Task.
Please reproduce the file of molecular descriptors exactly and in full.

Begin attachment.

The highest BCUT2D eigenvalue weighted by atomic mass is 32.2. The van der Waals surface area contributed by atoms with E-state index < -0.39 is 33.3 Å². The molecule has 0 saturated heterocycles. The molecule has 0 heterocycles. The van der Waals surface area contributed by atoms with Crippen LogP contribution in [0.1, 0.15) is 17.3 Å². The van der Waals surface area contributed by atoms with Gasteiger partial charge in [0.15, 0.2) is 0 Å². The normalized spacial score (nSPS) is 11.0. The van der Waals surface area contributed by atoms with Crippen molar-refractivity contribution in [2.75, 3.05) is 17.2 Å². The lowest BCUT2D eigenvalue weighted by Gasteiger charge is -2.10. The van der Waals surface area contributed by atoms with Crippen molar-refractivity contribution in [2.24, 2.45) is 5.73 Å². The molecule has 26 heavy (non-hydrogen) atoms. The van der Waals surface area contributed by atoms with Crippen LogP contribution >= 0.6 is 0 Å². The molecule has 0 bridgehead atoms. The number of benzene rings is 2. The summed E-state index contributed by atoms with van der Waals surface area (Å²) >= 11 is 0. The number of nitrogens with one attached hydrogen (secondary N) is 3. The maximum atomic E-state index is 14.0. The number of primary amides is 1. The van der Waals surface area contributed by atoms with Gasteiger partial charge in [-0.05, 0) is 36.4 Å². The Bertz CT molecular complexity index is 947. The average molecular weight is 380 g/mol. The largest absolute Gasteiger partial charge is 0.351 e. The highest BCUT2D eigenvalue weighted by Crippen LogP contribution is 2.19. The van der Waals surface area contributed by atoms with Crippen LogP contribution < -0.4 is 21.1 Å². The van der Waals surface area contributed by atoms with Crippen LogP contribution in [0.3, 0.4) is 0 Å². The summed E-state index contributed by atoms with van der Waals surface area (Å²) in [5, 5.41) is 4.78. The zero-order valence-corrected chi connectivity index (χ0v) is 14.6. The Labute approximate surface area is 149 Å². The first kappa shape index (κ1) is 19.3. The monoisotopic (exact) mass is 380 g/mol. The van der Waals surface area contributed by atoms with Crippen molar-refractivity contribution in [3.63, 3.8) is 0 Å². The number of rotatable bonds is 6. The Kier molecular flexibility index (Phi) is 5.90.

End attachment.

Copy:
The highest BCUT2D eigenvalue weighted by atomic mass is 32.2. The van der Waals surface area contributed by atoms with E-state index < -0.39 is 33.3 Å². The molecule has 0 saturated heterocycles. The molecule has 0 heterocycles. The van der Waals surface area contributed by atoms with Crippen LogP contribution in [0.1, 0.15) is 17.3 Å². The van der Waals surface area contributed by atoms with Gasteiger partial charge in [0.15, 0.2) is 0 Å². The normalized spacial score (nSPS) is 11.0. The van der Waals surface area contributed by atoms with Crippen molar-refractivity contribution in [2.75, 3.05) is 17.2 Å². The lowest BCUT2D eigenvalue weighted by Gasteiger charge is -2.10. The van der Waals surface area contributed by atoms with Crippen molar-refractivity contribution in [2.24, 2.45) is 5.73 Å². The molecule has 26 heavy (non-hydrogen) atoms. The van der Waals surface area contributed by atoms with Crippen LogP contribution >= 0.6 is 0 Å². The molecule has 0 bridgehead atoms. The number of benzene rings is 2. The summed E-state index contributed by atoms with van der Waals surface area (Å²) >= 11 is 0. The number of nitrogens with one attached hydrogen (secondary N) is 3. The maximum atomic E-state index is 14.0. The number of primary amides is 1. The van der Waals surface area contributed by atoms with Gasteiger partial charge in [-0.05, 0) is 36.4 Å². The Bertz CT molecular complexity index is 947. The average molecular weight is 380 g/mol. The largest absolute Gasteiger partial charge is 0.351 e. The highest BCUT2D eigenvalue weighted by Crippen LogP contribution is 2.19. The van der Waals surface area contributed by atoms with Crippen LogP contribution < -0.4 is 21.1 Å². The van der Waals surface area contributed by atoms with Crippen LogP contribution in [0.3, 0.4) is 0 Å². The summed E-state index contributed by atoms with van der Waals surface area (Å²) in [5, 5.41) is 4.78. The zero-order valence-corrected chi connectivity index (χ0v) is 14.6. The Labute approximate surface area is 149 Å². The first kappa shape index (κ1) is 19.3. The monoisotopic (exact) mass is 380 g/mol. The van der Waals surface area contributed by atoms with Crippen molar-refractivity contribution in [3.63, 3.8) is 0 Å². The number of rotatable bonds is 6. The Kier molecular flexibility index (Phi) is 5.90.